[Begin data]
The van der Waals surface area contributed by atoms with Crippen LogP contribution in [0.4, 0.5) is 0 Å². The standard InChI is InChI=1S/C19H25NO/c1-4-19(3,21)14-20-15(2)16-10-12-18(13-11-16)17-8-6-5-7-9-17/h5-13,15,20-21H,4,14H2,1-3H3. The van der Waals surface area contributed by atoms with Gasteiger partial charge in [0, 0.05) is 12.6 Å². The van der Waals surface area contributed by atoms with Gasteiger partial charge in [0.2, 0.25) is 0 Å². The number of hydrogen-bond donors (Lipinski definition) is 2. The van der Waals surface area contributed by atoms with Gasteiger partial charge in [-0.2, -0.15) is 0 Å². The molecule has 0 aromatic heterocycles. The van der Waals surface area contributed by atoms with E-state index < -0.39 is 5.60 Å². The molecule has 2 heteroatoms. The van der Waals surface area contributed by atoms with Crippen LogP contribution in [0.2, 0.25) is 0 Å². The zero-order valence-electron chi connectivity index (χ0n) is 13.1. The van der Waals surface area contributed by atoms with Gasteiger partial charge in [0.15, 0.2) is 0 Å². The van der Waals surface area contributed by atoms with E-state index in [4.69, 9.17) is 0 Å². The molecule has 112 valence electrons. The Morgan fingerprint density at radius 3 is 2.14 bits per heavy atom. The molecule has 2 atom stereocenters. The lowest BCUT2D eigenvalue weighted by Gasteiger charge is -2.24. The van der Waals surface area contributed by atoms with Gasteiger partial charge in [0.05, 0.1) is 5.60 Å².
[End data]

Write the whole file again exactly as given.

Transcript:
The van der Waals surface area contributed by atoms with Crippen LogP contribution in [0.4, 0.5) is 0 Å². The standard InChI is InChI=1S/C19H25NO/c1-4-19(3,21)14-20-15(2)16-10-12-18(13-11-16)17-8-6-5-7-9-17/h5-13,15,20-21H,4,14H2,1-3H3. The van der Waals surface area contributed by atoms with Gasteiger partial charge in [0, 0.05) is 12.6 Å². The van der Waals surface area contributed by atoms with Gasteiger partial charge in [0.2, 0.25) is 0 Å². The number of hydrogen-bond donors (Lipinski definition) is 2. The van der Waals surface area contributed by atoms with Gasteiger partial charge in [-0.2, -0.15) is 0 Å². The molecule has 0 aromatic heterocycles. The van der Waals surface area contributed by atoms with E-state index < -0.39 is 5.60 Å². The molecule has 2 heteroatoms. The van der Waals surface area contributed by atoms with Crippen LogP contribution in [0.2, 0.25) is 0 Å². The zero-order valence-electron chi connectivity index (χ0n) is 13.1. The van der Waals surface area contributed by atoms with Gasteiger partial charge in [0.15, 0.2) is 0 Å². The van der Waals surface area contributed by atoms with E-state index in [4.69, 9.17) is 0 Å². The molecule has 112 valence electrons. The Morgan fingerprint density at radius 3 is 2.14 bits per heavy atom. The molecule has 2 atom stereocenters. The lowest BCUT2D eigenvalue weighted by Gasteiger charge is -2.24. The van der Waals surface area contributed by atoms with Gasteiger partial charge in [0.05, 0.1) is 5.60 Å².